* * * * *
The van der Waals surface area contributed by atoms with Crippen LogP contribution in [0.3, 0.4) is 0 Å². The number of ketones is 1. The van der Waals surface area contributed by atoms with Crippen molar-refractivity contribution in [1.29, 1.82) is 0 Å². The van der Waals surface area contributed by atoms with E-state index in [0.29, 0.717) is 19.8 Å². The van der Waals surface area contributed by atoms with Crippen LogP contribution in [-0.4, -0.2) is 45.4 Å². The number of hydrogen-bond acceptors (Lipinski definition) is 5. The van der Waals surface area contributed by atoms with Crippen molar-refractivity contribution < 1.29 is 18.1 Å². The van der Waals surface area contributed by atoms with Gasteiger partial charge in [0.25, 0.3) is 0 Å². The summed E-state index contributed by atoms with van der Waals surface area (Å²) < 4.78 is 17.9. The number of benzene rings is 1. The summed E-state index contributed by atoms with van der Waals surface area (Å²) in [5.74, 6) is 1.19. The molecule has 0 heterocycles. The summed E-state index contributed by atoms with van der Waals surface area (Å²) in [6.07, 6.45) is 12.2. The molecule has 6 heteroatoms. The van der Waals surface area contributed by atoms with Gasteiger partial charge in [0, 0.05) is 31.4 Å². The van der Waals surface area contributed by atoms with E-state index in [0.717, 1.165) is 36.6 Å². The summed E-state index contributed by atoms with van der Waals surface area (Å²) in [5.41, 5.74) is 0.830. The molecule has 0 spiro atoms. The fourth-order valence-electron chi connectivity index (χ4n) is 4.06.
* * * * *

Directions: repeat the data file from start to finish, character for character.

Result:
The van der Waals surface area contributed by atoms with Crippen LogP contribution in [0.3, 0.4) is 0 Å². The number of ketones is 1. The van der Waals surface area contributed by atoms with Crippen molar-refractivity contribution in [1.29, 1.82) is 0 Å². The van der Waals surface area contributed by atoms with E-state index in [0.29, 0.717) is 19.8 Å². The van der Waals surface area contributed by atoms with Crippen LogP contribution in [-0.4, -0.2) is 45.4 Å². The number of hydrogen-bond acceptors (Lipinski definition) is 5. The van der Waals surface area contributed by atoms with Crippen molar-refractivity contribution < 1.29 is 18.1 Å². The van der Waals surface area contributed by atoms with Gasteiger partial charge in [0.25, 0.3) is 0 Å². The summed E-state index contributed by atoms with van der Waals surface area (Å²) < 4.78 is 17.9. The number of benzene rings is 1. The summed E-state index contributed by atoms with van der Waals surface area (Å²) in [5.74, 6) is 1.19. The molecule has 0 heterocycles. The summed E-state index contributed by atoms with van der Waals surface area (Å²) in [6.07, 6.45) is 12.2. The molecule has 6 heteroatoms. The van der Waals surface area contributed by atoms with Gasteiger partial charge in [0, 0.05) is 31.4 Å². The van der Waals surface area contributed by atoms with E-state index in [0.717, 1.165) is 36.6 Å². The summed E-state index contributed by atoms with van der Waals surface area (Å²) in [5.41, 5.74) is 0.830. The molecule has 0 spiro atoms. The fourth-order valence-electron chi connectivity index (χ4n) is 4.06.